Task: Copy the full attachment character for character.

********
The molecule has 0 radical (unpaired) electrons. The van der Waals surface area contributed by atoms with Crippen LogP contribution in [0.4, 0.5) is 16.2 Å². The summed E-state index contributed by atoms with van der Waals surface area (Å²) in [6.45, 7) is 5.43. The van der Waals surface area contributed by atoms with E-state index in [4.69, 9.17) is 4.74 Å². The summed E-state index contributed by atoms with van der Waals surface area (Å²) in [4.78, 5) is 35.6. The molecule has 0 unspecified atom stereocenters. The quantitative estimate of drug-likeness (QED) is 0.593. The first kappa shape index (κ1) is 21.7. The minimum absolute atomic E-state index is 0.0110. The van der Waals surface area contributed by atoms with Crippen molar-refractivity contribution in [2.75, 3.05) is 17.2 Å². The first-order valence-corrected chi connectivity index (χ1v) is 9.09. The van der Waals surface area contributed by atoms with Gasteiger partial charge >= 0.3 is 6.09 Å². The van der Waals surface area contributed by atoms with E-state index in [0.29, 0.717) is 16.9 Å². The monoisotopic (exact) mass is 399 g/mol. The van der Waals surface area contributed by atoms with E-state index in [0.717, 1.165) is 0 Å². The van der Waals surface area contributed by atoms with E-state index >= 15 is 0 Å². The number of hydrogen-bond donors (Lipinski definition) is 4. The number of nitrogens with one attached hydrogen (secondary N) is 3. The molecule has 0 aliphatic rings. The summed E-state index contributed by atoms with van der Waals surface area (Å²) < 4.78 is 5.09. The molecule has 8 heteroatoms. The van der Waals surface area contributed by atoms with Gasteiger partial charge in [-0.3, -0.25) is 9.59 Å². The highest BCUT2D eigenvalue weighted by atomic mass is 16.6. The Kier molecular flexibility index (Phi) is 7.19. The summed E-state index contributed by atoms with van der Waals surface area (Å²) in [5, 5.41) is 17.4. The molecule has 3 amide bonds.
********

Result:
The molecule has 0 radical (unpaired) electrons. The van der Waals surface area contributed by atoms with Crippen LogP contribution in [0.4, 0.5) is 16.2 Å². The summed E-state index contributed by atoms with van der Waals surface area (Å²) in [6.45, 7) is 5.43. The van der Waals surface area contributed by atoms with E-state index in [4.69, 9.17) is 4.74 Å². The summed E-state index contributed by atoms with van der Waals surface area (Å²) in [4.78, 5) is 35.6. The molecule has 0 unspecified atom stereocenters. The quantitative estimate of drug-likeness (QED) is 0.593. The first kappa shape index (κ1) is 21.7. The minimum absolute atomic E-state index is 0.0110. The van der Waals surface area contributed by atoms with Crippen molar-refractivity contribution in [2.75, 3.05) is 17.2 Å². The first-order valence-corrected chi connectivity index (χ1v) is 9.09. The van der Waals surface area contributed by atoms with Gasteiger partial charge >= 0.3 is 6.09 Å². The van der Waals surface area contributed by atoms with E-state index in [0.29, 0.717) is 16.9 Å². The monoisotopic (exact) mass is 399 g/mol. The van der Waals surface area contributed by atoms with E-state index in [0.717, 1.165) is 0 Å². The van der Waals surface area contributed by atoms with E-state index >= 15 is 0 Å². The number of hydrogen-bond donors (Lipinski definition) is 4. The number of nitrogens with one attached hydrogen (secondary N) is 3. The molecule has 0 aliphatic rings. The summed E-state index contributed by atoms with van der Waals surface area (Å²) < 4.78 is 5.09. The molecule has 8 heteroatoms. The van der Waals surface area contributed by atoms with Gasteiger partial charge in [-0.3, -0.25) is 9.59 Å². The highest BCUT2D eigenvalue weighted by atomic mass is 16.6. The Kier molecular flexibility index (Phi) is 7.19. The summed E-state index contributed by atoms with van der Waals surface area (Å²) in [5, 5.41) is 17.4. The molecule has 3 amide bonds.